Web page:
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I'm talking about classes where teachers cover the topics and occasionally there are movies. Even in a class like this, the success rate of it is low, unless one has real experience on their own (self-learning by books, traveling abroad to where they speak that language). Reading a book in class and outside cannot be compared. The teacher has to specifically assign a "book-reading" class then read out loud for a class (that will cover... a single chapter per lecture?) and the material they choose is usually something artificial they made for the course... it's not comparable. You say these classes are effective. I don't believe you.


That was an example but it could be woo.

Go down a level and find a class or collaboration group on the object level thing you want to do.

That's not realistic advice. You can't simply take a single class because you're interested in it, if you do so you have to take the whole time-consuming package of other classes that you may or may not be interested in, the class could be another year. Usually you do it because of pressure or you have to take the chance that the credentials are useful for something.

There are specific exceptions, one that I know is foreign language. I know people who've been 4 years on foreign language courses and haven't learned it. I suggest reading an actual book written in that language then looking up what you don't know. I know this works because I tried it, not that taking one semester of class first isn't good. But nope, maybe another class is better. Hmmm.


SolveIt: In the very thread there is someone who confuses this and you say, "My post was about classes, not "self-improvement communities". I'm very skeptical about the latter."

I'm not contesting that learning is improving but there is a class of things that people call self-improvement like "how do I not procrastinate". There is a common term for lone-wolf learning which is "self-learning". Not every improvement is learning either, what if you do a workout? If there are already two common terms why switch them? But then, when I was introduced to LW I saw a post mentioning "literal wireheads". Hmm.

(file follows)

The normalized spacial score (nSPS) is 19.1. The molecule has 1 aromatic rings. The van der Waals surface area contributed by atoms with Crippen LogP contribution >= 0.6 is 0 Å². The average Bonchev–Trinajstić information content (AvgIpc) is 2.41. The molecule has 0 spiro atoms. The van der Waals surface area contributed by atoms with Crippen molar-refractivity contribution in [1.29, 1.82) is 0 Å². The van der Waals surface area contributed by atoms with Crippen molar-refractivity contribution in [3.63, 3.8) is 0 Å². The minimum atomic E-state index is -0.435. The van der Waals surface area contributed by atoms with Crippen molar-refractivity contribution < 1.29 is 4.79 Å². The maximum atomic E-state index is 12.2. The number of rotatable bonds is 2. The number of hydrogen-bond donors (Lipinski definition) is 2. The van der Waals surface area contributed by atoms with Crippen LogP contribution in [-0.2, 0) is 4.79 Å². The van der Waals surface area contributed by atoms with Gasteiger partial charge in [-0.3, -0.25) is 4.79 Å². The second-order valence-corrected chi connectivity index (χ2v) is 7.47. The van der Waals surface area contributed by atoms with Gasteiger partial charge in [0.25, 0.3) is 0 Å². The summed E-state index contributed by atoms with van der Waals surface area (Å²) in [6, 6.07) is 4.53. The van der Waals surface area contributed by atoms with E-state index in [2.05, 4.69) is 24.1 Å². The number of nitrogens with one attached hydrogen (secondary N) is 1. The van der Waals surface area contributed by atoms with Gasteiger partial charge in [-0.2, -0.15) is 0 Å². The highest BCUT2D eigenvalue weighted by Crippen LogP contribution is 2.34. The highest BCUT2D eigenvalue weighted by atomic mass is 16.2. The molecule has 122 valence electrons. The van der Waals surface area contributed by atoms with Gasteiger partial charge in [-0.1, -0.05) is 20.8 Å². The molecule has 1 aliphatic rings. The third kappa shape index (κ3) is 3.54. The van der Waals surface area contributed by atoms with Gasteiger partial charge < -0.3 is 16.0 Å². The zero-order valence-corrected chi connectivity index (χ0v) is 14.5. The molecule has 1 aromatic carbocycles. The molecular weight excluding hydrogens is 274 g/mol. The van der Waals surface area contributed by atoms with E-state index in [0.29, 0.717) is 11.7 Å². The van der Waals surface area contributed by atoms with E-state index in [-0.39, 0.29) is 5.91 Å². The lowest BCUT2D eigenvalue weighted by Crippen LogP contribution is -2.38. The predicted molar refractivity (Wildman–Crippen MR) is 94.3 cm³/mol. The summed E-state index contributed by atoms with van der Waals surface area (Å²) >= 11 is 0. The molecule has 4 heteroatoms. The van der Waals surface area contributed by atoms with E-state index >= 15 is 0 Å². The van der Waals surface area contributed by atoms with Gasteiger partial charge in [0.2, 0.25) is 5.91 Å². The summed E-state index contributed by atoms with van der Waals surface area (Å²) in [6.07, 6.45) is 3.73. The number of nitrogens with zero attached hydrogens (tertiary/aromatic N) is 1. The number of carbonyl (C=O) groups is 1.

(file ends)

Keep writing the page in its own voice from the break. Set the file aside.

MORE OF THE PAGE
But if you are simply talking about learning things by reading a book from home (vs a class setting where the professor barely explains the subject matter, rants about unrelated stuff for an hour then asks you to learn by reading a book from home and this is "motivating"), you can do it just fine. If you want to socialize, there are other ways to do so.


Title is misleading, I thought you were going to talk about self-improvement in general for which this was an interesting statement but it's about academic learning so why not "against lone-wolf learning"? What you said is both, (1) already consensus pretty much everywhere, everyone thinks taking classes is best, it's improbable that even someone from LW isn't aware of this viewpoint (2) clearly wrong, but not something I feel discussing and I'm only replying to complain that I was click-baited into reading this.


Has anyone considered that life may not be that great? Considering that:

  • Death is by default neutral as you get none of the downsides of life.
  • One has to cope every day with the fact of being alive (what they call existential problems). Unless you (1) find distractions, (2) find a compelling project to work on, -- and these are temporary solutions subject to Diminishing Returns --, you'll experience sheer boredom, ennui, anxiety, self-doubt, etc. I suspect this point applies to everyone, even someone otherwise really fortunate in a best-case scenario who has won the lottery.
  • High potential for disappointment and misfortune.
  • Half of life is spent working, which may be tiring or stressful.
  • Doing chores.
  • Old age increases problems.
  • Possible depression or other mental disorders.
  • Possible poverty, be starving.
  • Able to experience pain.
  • (Bonus) By eliminating life we also eliminate the possibility of bad AIs instituting worse-than-death scenarios.

I don't get the problem here.

A murderer is bad. A non-murderer is neutral. Some guy is good. A martyr is gooder.

Somehow he takes this and utilitarianism to mean that everyone is evil, a non-sequitur. Then he blames the bystander for deaths that don't even have a cause-effect connection to him.


Edit: the ultimate truth is too much for mortals to behold.


It seems a stretch to put Buddhism in the category of don't-really-care-about-Being. Rather, it's an important point that there is no being and realizing so brings countless bliss and enlightenment.


ISIS is led by a cabal of wizards. The destruction they caused feeds into a spell designed by smart, rational magicians to create the Philosopher's Stone.

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